Musk is emblematic of the Big Tech industry, which tends to shroud destructive digital products in the veneer of progress. Take the costly lies that Elizabeth Holmes perpetuated as part Theranos’ purported effort to make blood work easier and more affordable. Even more to the point, Facebook (now Meta) and Twitter’s promises to build communities and strengthen democracies ring hollow when democracy is in peril and nations are so divided that some, including the U.S., fear a civil war may be on the horizon. For these reasons, the corporate news media should investigate rather than perpetuate Musk’s claim that free speech is his driving concern in his pursuit of purchasing Twitter. Even a cursory search of Musk’s recent past clearly shows his urges to censor and retaliate against those he believes have attacked him, and also to wield his wealth and power to control or curate narratives with which he disagrees. So Musk is clearly no free speech absolutist. He’s a billionaire who wants to buy a platform that’s become akin to the public square. 

That digital public square is already shaped by social media companies controlled by unaccountable billionaires who make determinations about the limits of free speech on their platforms. Such content moderation has typically favored elite discourse. Indeed, since 2018, social media feeds have privileged content from legacy media over alternative voices. This helps explain why so many in legacy media deride Musk’s attempt to control Twitter as bad for democracy or Twitter discourse: They want their billionaires to be the ones moderating content.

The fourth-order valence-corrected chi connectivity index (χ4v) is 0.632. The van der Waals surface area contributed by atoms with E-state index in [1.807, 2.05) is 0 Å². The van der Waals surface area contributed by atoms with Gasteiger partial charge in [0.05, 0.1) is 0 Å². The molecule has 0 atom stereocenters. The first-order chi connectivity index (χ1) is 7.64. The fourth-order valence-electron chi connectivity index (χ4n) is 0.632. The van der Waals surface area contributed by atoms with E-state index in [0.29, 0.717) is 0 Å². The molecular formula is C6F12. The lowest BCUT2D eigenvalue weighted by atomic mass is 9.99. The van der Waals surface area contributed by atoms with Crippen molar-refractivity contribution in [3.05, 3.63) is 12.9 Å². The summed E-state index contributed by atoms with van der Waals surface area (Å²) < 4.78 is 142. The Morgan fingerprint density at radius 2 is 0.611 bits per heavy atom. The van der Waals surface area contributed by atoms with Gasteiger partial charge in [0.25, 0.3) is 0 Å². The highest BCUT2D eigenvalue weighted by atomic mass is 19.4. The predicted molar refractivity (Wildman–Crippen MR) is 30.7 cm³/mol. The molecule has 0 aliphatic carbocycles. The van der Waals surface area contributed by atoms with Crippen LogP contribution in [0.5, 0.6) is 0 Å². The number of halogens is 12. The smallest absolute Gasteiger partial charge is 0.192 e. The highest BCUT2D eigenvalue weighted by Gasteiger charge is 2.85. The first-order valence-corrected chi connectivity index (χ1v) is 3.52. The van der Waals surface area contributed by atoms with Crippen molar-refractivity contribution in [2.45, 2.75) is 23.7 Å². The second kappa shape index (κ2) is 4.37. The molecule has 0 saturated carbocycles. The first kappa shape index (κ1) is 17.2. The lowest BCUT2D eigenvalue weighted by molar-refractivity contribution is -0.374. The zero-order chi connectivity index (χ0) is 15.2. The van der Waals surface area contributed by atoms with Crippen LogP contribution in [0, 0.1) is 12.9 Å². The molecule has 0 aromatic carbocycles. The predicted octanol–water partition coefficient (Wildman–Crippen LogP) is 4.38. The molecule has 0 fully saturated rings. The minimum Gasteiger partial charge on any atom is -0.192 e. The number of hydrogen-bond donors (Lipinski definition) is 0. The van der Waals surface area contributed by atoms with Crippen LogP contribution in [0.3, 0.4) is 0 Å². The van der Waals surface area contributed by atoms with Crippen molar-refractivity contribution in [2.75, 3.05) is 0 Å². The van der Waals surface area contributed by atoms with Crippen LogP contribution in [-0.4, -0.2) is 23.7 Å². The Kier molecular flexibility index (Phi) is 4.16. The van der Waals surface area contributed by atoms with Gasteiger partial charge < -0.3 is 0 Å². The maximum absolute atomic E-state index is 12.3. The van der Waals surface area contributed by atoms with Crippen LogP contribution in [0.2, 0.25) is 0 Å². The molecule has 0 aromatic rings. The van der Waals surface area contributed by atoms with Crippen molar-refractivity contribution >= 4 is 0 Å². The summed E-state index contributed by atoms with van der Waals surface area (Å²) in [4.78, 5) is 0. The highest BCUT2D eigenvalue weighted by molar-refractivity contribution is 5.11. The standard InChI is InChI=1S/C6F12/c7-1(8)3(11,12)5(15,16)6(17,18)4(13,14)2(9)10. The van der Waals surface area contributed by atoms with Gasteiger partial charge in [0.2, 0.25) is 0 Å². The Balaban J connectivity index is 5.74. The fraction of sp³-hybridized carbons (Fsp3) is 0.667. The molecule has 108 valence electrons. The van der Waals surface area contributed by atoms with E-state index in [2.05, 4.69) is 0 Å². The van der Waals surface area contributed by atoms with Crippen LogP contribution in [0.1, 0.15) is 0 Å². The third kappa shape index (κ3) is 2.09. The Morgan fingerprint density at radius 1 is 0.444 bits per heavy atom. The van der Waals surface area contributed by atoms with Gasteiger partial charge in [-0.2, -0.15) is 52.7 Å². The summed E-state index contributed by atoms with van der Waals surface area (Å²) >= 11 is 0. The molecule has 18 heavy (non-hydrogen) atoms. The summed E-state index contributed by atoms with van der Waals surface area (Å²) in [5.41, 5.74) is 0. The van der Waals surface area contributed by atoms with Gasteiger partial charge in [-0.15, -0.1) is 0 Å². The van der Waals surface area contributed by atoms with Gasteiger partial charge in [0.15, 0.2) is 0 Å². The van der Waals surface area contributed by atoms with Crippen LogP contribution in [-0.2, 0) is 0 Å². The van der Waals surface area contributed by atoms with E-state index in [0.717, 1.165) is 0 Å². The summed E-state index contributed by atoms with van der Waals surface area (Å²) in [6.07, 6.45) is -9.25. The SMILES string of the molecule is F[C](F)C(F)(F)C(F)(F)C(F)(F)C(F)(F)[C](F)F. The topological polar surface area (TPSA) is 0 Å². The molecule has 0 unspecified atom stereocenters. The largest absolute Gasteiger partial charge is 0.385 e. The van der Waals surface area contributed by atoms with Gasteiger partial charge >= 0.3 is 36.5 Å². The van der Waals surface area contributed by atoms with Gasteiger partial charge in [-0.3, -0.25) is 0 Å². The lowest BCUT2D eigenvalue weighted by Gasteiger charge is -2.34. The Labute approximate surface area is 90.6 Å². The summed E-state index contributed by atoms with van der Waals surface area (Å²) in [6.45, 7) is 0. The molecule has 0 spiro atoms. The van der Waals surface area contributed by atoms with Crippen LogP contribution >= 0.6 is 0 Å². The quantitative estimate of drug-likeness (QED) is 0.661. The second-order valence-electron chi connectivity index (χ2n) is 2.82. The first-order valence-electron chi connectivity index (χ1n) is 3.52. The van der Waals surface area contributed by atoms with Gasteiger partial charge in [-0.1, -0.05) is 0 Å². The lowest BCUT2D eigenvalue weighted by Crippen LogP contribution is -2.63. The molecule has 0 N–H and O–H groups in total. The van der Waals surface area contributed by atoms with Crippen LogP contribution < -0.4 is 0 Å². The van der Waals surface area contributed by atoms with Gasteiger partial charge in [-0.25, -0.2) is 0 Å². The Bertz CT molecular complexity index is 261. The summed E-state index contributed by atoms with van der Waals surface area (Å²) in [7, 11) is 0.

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But rather than properly contextualizing Musk’s behavior in the history of Silicon Valley or oligarchy, the legacy news media rely on trivial reporting about the cult of personality surrounding Musk. They focus on his extravagant lifestyle, his ambitious inventions and his erratic online behavior. The media’s lack of substantive discourse regarding crucial issues was lampooned in the popular Netflix film “Don’t Look Up,” in which vacuous news reporting allows politicians to rely on vapid talking points regarding the threat posed by a meteor heading toward Earth. A video went viral in April 2022 that spliced clips of the film with actual news media clips from legacy media discourses about climate change: The two were virtually indistinguishable. As the viral video demonstrates, audiences, whether they start out well or poorly informed, can depend on legacy media to leave them worse off than they were before